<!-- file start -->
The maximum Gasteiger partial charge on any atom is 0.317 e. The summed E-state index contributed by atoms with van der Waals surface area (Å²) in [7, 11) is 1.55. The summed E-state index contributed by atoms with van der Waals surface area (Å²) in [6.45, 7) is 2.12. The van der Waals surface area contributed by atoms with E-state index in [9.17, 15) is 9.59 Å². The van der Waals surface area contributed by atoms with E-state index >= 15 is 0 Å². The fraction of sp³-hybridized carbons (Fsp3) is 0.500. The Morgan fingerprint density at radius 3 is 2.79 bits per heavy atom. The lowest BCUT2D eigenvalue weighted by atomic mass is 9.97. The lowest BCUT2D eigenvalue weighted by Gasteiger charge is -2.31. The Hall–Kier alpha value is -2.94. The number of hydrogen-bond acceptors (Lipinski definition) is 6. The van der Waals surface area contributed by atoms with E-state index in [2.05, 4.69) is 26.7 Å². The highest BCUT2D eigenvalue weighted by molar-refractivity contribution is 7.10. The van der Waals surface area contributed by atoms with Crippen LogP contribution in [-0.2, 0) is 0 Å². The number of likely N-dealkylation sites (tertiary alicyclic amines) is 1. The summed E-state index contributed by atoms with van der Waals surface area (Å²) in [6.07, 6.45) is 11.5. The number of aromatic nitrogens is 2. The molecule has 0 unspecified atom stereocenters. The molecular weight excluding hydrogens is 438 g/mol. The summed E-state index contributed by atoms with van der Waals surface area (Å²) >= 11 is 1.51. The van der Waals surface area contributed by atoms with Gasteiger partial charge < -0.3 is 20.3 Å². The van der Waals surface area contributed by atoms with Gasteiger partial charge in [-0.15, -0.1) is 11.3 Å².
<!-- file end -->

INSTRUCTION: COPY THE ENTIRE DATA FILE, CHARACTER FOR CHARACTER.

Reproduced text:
The maximum Gasteiger partial charge on any atom is 0.317 e. The summed E-state index contributed by atoms with van der Waals surface area (Å²) in [7, 11) is 1.55. The summed E-state index contributed by atoms with van der Waals surface area (Å²) in [6.45, 7) is 2.12. The van der Waals surface area contributed by atoms with E-state index in [9.17, 15) is 9.59 Å². The van der Waals surface area contributed by atoms with E-state index >= 15 is 0 Å². The fraction of sp³-hybridized carbons (Fsp3) is 0.500. The Morgan fingerprint density at radius 3 is 2.79 bits per heavy atom. The lowest BCUT2D eigenvalue weighted by atomic mass is 9.97. The lowest BCUT2D eigenvalue weighted by Gasteiger charge is -2.31. The Hall–Kier alpha value is -2.94. The number of hydrogen-bond acceptors (Lipinski definition) is 6. The van der Waals surface area contributed by atoms with E-state index in [2.05, 4.69) is 26.7 Å². The highest BCUT2D eigenvalue weighted by molar-refractivity contribution is 7.10. The van der Waals surface area contributed by atoms with Crippen LogP contribution in [-0.2, 0) is 0 Å². The number of likely N-dealkylation sites (tertiary alicyclic amines) is 1. The summed E-state index contributed by atoms with van der Waals surface area (Å²) in [6.07, 6.45) is 11.5. The number of aromatic nitrogens is 2. The molecule has 0 unspecified atom stereocenters. The molecular weight excluding hydrogens is 438 g/mol. The summed E-state index contributed by atoms with van der Waals surface area (Å²) >= 11 is 1.51. The van der Waals surface area contributed by atoms with Gasteiger partial charge < -0.3 is 20.3 Å². The van der Waals surface area contributed by atoms with Gasteiger partial charge in [-0.15, -0.1) is 11.3 Å².